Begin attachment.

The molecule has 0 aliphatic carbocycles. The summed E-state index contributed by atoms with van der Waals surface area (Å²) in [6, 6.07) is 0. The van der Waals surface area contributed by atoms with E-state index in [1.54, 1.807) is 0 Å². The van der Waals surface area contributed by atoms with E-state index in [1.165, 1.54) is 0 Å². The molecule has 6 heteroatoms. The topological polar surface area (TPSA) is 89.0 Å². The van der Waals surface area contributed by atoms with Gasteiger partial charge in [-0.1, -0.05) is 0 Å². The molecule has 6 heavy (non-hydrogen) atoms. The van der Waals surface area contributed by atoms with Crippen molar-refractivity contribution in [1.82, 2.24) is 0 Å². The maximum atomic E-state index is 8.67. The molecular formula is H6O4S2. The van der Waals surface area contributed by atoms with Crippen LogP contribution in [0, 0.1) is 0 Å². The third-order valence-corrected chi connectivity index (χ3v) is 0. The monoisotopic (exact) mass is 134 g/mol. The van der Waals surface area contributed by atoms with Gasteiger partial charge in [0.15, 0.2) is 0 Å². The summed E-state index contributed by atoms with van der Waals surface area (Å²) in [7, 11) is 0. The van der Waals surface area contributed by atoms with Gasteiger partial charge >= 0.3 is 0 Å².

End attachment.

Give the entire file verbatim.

The molecule has 0 aliphatic carbocycles. The summed E-state index contributed by atoms with van der Waals surface area (Å²) in [6, 6.07) is 0. The van der Waals surface area contributed by atoms with E-state index in [1.54, 1.807) is 0 Å². The van der Waals surface area contributed by atoms with E-state index in [1.165, 1.54) is 0 Å². The molecule has 6 heteroatoms. The topological polar surface area (TPSA) is 89.0 Å². The van der Waals surface area contributed by atoms with Gasteiger partial charge in [-0.1, -0.05) is 0 Å². The molecule has 6 heavy (non-hydrogen) atoms. The van der Waals surface area contributed by atoms with Crippen molar-refractivity contribution in [1.82, 2.24) is 0 Å². The maximum atomic E-state index is 8.67. The molecular formula is H6O4S2. The van der Waals surface area contributed by atoms with Crippen LogP contribution in [0, 0.1) is 0 Å². The third-order valence-corrected chi connectivity index (χ3v) is 0. The monoisotopic (exact) mass is 134 g/mol. The van der Waals surface area contributed by atoms with Gasteiger partial charge in [0.15, 0.2) is 0 Å². The summed E-state index contributed by atoms with van der Waals surface area (Å²) in [7, 11) is 0. The van der Waals surface area contributed by atoms with Gasteiger partial charge >= 0.3 is 0 Å².